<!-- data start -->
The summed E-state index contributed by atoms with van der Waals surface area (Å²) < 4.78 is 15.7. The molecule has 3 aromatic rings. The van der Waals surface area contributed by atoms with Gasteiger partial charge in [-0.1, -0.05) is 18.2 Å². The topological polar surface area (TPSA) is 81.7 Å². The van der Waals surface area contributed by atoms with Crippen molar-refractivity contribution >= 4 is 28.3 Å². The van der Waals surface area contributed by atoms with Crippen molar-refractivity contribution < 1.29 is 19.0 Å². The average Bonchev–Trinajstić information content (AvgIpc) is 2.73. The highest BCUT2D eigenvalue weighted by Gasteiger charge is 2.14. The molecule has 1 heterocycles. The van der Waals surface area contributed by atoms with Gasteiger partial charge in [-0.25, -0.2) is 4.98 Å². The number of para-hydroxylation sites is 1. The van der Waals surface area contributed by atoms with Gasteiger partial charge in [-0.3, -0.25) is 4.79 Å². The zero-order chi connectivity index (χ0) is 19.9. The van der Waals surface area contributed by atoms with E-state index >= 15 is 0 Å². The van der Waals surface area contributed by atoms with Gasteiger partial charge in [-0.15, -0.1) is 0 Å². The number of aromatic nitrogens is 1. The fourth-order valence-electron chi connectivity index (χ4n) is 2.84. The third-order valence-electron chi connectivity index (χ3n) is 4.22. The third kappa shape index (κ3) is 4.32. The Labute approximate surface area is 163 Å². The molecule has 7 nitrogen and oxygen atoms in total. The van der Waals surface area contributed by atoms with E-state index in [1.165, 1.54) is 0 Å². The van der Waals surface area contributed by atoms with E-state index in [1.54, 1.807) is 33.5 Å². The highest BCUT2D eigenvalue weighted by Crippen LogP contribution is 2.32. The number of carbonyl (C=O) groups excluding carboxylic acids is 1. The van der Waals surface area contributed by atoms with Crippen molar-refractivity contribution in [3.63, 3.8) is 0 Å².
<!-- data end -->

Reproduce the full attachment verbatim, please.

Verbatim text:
The summed E-state index contributed by atoms with van der Waals surface area (Å²) < 4.78 is 15.7. The molecule has 3 aromatic rings. The van der Waals surface area contributed by atoms with Gasteiger partial charge in [-0.1, -0.05) is 18.2 Å². The topological polar surface area (TPSA) is 81.7 Å². The van der Waals surface area contributed by atoms with Crippen molar-refractivity contribution >= 4 is 28.3 Å². The van der Waals surface area contributed by atoms with Crippen molar-refractivity contribution < 1.29 is 19.0 Å². The average Bonchev–Trinajstić information content (AvgIpc) is 2.73. The highest BCUT2D eigenvalue weighted by Gasteiger charge is 2.14. The molecule has 1 heterocycles. The van der Waals surface area contributed by atoms with Gasteiger partial charge in [-0.25, -0.2) is 4.98 Å². The number of para-hydroxylation sites is 1. The van der Waals surface area contributed by atoms with Gasteiger partial charge in [-0.3, -0.25) is 4.79 Å². The zero-order chi connectivity index (χ0) is 19.9. The van der Waals surface area contributed by atoms with E-state index >= 15 is 0 Å². The van der Waals surface area contributed by atoms with Gasteiger partial charge in [-0.15, -0.1) is 0 Å². The number of aromatic nitrogens is 1. The fourth-order valence-electron chi connectivity index (χ4n) is 2.84. The third-order valence-electron chi connectivity index (χ3n) is 4.22. The third kappa shape index (κ3) is 4.32. The Labute approximate surface area is 163 Å². The molecule has 7 nitrogen and oxygen atoms in total. The van der Waals surface area contributed by atoms with E-state index in [1.165, 1.54) is 0 Å². The van der Waals surface area contributed by atoms with E-state index in [1.54, 1.807) is 33.5 Å². The highest BCUT2D eigenvalue weighted by Crippen LogP contribution is 2.32. The number of carbonyl (C=O) groups excluding carboxylic acids is 1. The van der Waals surface area contributed by atoms with Crippen molar-refractivity contribution in [3.63, 3.8) is 0 Å².